For Chinese New Year’s, I prepared a dinner for eight to those who have never experienced a Chinese celebration. I served the usual chicken and duck (purchased from Irving Street), but added vegetable dishes that included three kinds of mushrooms (not shown in the photo above) with greens and a Fuschia Dunlop recipe of shrimp with green tea over water chestnuts, snow peas, and carrots.
The missing dish from the picture was the taro root and pork belly casserole that was still in the oven. Guests opted for cold noodle salad over black rice. Starters included lotus root chips, and a cross between Chinese salame and head cheese made with pigs’ feet in aspic from an ancient Chinese cooking manual.
Many friends and followers may not be aware of the Lunar New Year celebrated by Chinese all over the world. While it’s not a religious holiday, it’s a version of religion when the focus is on FOOD. I can’t think of another culture that places such great importance on what we eat. The Chinese, although becoming more health conscious, will still defy any food allergies or restrictions. No vegan, gluten-free, lactose-intolerant or peanut-product allergists need apply. We eat pork, chicken, lamb, beef, and fish from head to toe and everything in between. Literally.
I’ve often given a long leash to the Chinese with the notion that deprivation drove habits, desires and fetishes. And certainly food is the best example of Chinese culture in this respect. We have taken food and cooking it to a different level, for the reason of the greatest deprivations we have endured. Chinese greet each other by inquiring if they have eaten yet, not how they are. And frequent roadside conversations among friends and strangers resort to the different type of soup they are preparing or should make to cure an ailment.
So in the year of the Chicken, it’s appropriate to serve the noble bird, along with every other kind of meat you can get your hands on. It used to be an annual event when you could have meat, so the quest for meat has always been compelling in Chinese culture. Even in the land of plenty, old traditions die hard. We still like to see the twinkly eyes of the dead chicken and fish despite the Westerner’s horror at seeing them.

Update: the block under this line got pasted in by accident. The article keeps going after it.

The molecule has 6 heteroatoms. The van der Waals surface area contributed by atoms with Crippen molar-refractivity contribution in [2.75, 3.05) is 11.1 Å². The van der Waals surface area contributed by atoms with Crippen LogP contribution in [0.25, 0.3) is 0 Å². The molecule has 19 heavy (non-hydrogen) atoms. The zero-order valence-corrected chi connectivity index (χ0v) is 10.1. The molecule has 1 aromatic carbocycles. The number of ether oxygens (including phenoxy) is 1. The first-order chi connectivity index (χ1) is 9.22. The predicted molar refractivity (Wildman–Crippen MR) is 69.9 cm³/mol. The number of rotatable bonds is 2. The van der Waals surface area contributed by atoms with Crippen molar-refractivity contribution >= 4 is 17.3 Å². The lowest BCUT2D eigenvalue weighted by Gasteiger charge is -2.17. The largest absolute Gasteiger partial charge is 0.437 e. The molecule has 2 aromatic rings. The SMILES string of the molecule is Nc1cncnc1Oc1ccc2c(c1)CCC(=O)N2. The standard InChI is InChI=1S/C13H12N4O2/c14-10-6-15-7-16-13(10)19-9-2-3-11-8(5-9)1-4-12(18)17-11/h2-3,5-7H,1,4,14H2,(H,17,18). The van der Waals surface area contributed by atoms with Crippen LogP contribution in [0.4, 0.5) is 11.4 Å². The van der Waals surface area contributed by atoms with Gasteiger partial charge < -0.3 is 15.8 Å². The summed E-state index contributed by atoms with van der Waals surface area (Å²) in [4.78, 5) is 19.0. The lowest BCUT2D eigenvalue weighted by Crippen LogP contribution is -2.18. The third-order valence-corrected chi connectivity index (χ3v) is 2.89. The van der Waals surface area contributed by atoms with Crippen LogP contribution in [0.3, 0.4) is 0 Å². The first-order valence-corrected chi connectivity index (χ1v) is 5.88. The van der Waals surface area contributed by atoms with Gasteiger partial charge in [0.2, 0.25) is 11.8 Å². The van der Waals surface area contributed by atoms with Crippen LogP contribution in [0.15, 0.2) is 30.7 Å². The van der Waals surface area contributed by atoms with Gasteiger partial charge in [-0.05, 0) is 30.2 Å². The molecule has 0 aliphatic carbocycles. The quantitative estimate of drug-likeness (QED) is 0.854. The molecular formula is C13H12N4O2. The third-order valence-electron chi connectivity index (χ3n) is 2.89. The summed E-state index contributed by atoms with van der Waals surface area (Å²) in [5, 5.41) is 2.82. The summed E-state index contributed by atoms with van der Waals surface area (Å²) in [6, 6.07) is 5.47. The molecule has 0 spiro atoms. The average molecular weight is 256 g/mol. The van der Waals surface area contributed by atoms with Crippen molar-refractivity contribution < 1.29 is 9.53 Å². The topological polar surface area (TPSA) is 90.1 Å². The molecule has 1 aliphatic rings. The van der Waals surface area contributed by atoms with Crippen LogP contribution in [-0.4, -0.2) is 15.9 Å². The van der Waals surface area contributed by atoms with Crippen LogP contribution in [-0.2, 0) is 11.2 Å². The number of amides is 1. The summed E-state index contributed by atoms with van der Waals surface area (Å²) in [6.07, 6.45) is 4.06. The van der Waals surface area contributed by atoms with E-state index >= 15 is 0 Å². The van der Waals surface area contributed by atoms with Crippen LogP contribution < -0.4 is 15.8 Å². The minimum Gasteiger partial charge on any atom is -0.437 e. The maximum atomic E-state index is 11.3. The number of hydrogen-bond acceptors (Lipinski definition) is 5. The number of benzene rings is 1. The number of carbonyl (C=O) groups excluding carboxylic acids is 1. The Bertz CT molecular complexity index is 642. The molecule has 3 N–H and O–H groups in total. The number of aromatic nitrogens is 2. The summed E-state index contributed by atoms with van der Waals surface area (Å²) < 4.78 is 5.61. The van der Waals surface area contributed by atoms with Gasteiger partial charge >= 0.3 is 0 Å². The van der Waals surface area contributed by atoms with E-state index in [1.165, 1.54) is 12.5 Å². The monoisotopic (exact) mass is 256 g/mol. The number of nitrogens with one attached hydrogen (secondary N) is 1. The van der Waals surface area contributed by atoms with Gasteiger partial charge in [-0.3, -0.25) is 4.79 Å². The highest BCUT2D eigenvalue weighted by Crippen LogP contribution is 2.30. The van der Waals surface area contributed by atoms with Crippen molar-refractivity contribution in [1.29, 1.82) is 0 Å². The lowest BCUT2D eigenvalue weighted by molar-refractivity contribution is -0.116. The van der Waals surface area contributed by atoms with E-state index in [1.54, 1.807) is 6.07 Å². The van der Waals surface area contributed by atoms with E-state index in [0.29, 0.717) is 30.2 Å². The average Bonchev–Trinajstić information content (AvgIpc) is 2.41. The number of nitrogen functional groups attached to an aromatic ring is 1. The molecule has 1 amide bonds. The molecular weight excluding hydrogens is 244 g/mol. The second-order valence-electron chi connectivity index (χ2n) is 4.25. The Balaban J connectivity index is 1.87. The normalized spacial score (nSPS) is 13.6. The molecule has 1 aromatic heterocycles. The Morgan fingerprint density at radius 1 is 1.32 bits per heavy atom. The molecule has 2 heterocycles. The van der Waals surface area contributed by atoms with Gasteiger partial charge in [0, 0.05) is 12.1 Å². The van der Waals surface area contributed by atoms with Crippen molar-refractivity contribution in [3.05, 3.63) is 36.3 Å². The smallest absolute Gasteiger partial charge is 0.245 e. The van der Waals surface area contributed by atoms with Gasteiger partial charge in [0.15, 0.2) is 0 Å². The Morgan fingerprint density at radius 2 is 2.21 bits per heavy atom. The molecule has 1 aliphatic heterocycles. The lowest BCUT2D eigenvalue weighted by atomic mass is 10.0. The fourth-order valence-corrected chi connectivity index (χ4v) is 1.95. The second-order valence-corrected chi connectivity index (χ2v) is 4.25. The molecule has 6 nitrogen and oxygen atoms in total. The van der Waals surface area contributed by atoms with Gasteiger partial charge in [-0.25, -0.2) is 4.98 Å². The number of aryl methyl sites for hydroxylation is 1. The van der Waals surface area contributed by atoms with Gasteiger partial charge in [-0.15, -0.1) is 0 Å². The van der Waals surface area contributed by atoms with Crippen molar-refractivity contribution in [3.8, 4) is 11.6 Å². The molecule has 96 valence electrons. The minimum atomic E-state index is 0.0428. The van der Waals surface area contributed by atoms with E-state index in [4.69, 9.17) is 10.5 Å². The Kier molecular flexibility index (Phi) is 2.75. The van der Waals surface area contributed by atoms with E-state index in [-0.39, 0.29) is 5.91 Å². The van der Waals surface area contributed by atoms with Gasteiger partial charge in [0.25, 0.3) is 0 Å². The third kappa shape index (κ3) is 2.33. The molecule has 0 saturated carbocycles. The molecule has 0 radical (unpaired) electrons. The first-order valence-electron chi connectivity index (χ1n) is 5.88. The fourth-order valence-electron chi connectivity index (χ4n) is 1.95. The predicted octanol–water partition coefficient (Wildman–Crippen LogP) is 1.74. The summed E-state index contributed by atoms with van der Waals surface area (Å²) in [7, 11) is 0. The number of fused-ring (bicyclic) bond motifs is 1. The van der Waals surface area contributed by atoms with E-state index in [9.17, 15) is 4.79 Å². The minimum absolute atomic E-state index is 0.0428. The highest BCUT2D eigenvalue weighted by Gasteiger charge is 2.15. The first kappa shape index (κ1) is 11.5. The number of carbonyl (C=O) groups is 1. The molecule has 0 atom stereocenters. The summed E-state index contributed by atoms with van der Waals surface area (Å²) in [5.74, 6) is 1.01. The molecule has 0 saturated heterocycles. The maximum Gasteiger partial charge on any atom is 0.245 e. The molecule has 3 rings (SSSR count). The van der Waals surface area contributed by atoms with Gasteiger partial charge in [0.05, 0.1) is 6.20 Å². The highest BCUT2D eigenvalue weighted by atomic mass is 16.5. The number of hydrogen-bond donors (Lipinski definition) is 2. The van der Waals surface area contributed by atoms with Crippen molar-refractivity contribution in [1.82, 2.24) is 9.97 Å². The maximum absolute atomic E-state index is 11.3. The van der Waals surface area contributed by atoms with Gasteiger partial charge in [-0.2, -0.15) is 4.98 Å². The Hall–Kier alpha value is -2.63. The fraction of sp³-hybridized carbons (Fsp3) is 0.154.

We have evolved over centuries and generations, to still honor our parents, focus on education, and be humble. It’s difficult to break outside the box when millions of our forebears remind you of your place in society. Yet it is a strong and compelling force. The older we get, the more alike the rest of our ancestors we become. And, it’s such not a bad place to be.
According to most Asian cultures, everyone is born into the year of some animal. They repeat every twelve years based on the lunar new year cycle. Gee Kin just discovered that, while he always thought he was a rabbit, he is actually a tiger!! Apparently, in the year he was born, the actual date of the new year was after his February birthday, not before. He never checked the dates until yesterday. So he’s now in the midst of a trans-animal personality change. It’s a pretty big flip-flop from being a bunny to a tiger. Oh dear. Now I can’t stop him from leaping from room to room and scaring the hell out of me, when he used to meekly tiptoe and be terrified of me.
If you are interested in what goes on here in San Francisco over the week of Chinese New Year’s celebrations, take a look at: https://instagram.com/p/BP0URBCjJqO/, with compliments from daughter Melissa.
And speaking of travels, my new page for 2017’s travels will be listed below the header on this page.